Hate Crime Law

When one commits a crime in our society, we believe in the fundamental concept that the punishment should fit the crime. In other words, one should not be harshly punished or otherwise deprived of one’s property, life, and rights for a minor infraction. This belief in correlated punishments is the hallmark of the Eighth Amendment of the Constitution of the United States, which prescribes that cruel and unusual punishments are not permitted. However, Florida, along with many other states, in an attempt to standardize the punishments that go hand-in-hand with their crimes, has set up guidelines that take the guesswork out of sentencing and provide criminal defendants with a reasonable understanding of possible consequences for any misconduct or act. If you or a loved one have been arrested for involvement in a hate crime, please contact West Palm Beach criminal defense attorney William Wallshein for a confidential consultation.

Reclassification Due to Prejudice as the Motive

Sometimes, however, sentencing guidelines determine that when the victim is from a specialized or vulnerable background, he or she may be entitled to additional protections. This is to ensure that when a criminal defendant acts in a way that leads to the injury or death of another person based on certain characteristics, the criminal defendant will receive a harsher punishment to deter other possible criminal acts against this person or persons who belong to this special class. In other words, when a person commits a violent crime against another because he knows or perceives the victim to be a member of a certain class, and that motivates the violent act, the person will receive a harsher punishment, even though someone who commits the same crime, but for a different motive, will receive a lesser sentence.

Carl’s Law Protected Classes and Characteristics

This law, known more colloquially as Carl’s Law, or offenses committed while evidencing prejudice, determines that the following characteristics (regardless of whether they are actual characteristics or perceived characteristics) or class of people should be protected:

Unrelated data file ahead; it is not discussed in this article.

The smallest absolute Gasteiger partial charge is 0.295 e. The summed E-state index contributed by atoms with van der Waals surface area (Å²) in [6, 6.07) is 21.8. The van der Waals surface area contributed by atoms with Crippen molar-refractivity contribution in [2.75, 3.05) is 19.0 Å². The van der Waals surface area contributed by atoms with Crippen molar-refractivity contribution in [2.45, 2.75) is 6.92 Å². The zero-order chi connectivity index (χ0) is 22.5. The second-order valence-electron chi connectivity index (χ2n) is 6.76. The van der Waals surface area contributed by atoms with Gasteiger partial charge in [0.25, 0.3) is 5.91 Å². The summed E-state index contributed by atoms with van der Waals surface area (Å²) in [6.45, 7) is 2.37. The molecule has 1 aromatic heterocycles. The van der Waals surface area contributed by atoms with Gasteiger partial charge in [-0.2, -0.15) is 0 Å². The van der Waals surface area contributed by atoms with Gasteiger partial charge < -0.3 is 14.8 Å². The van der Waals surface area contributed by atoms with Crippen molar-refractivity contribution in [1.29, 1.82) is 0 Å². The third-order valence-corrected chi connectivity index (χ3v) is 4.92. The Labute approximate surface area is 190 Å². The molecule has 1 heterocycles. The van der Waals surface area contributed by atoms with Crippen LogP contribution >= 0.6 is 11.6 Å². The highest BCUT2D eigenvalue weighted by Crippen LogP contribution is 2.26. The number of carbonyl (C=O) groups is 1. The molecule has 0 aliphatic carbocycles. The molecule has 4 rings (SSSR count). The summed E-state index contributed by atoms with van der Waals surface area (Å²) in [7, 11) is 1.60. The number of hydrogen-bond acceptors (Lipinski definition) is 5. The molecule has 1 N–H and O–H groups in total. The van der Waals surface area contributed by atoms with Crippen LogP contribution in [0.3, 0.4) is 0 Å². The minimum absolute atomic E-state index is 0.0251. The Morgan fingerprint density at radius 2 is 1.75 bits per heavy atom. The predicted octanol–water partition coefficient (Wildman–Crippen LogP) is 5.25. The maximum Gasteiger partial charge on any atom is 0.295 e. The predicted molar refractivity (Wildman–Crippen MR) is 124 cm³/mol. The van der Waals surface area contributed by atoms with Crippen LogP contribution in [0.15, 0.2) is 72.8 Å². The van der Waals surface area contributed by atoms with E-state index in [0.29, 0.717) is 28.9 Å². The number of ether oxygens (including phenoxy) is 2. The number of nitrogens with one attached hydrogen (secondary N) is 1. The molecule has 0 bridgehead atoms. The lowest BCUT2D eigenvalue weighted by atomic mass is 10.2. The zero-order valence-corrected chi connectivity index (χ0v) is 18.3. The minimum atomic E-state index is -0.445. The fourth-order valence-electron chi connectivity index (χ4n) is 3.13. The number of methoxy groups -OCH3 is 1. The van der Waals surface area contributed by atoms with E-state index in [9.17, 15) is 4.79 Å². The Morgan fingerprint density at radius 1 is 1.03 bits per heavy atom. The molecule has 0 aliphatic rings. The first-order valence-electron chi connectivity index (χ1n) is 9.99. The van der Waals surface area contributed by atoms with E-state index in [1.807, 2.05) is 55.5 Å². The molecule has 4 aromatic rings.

• Race, ethnicity, and/or national origin;
  • Religion;
  • Sexual orientation;
  • Homeless status;
  • Advanced age; and/or
  • Mental or physical disability.

According to the law, advanced age applies to any person over the age of 65 years of age. A person is considered to be homeless if he or she lacks a fixed, regular, and adequate residence where he or she could be found at night.

Mental or Physical Disability: The Requirements for Reclassification

The term “mental or physical disability” is an explicitly broad standard and only requires that the person suffer from some physical condition or mental incapacity that restricts that person’s ability to perform normal functions of daily life. It is required, however, that for a criminal defendant to be charged under this statute, it must be established that he or she knew, had reason to believe, or perceived that the victim, at the time he/she committed the violent act, had this mental or physical impairment. It is not enough that it occurred coincidentally nor does it matter if the person actually has this mental or physical disability if the criminal defendant acted under the belief that he or she was mentally/physically impaired.

How Reclassification Works Under Carl’s Law

Accordingly, Carl’s Law provides that for any criminal defendant who causes harm, serious injury, or death to another due to his/her prejudice against one of the characteristics or specialized class, the sentence will be harsher than if the person had not acted under the motive of prejudice. The sentence, regardless if it is for a misdemeanor or a felony, will be reclassified one step higher, so that a felony of the first degree will be a life felony, a felony of the second degree will be reclassified as a felony of the first degree, and so on.

Please contact West Palm Beach criminal defense attorney William Wallshein for a confidential consultation.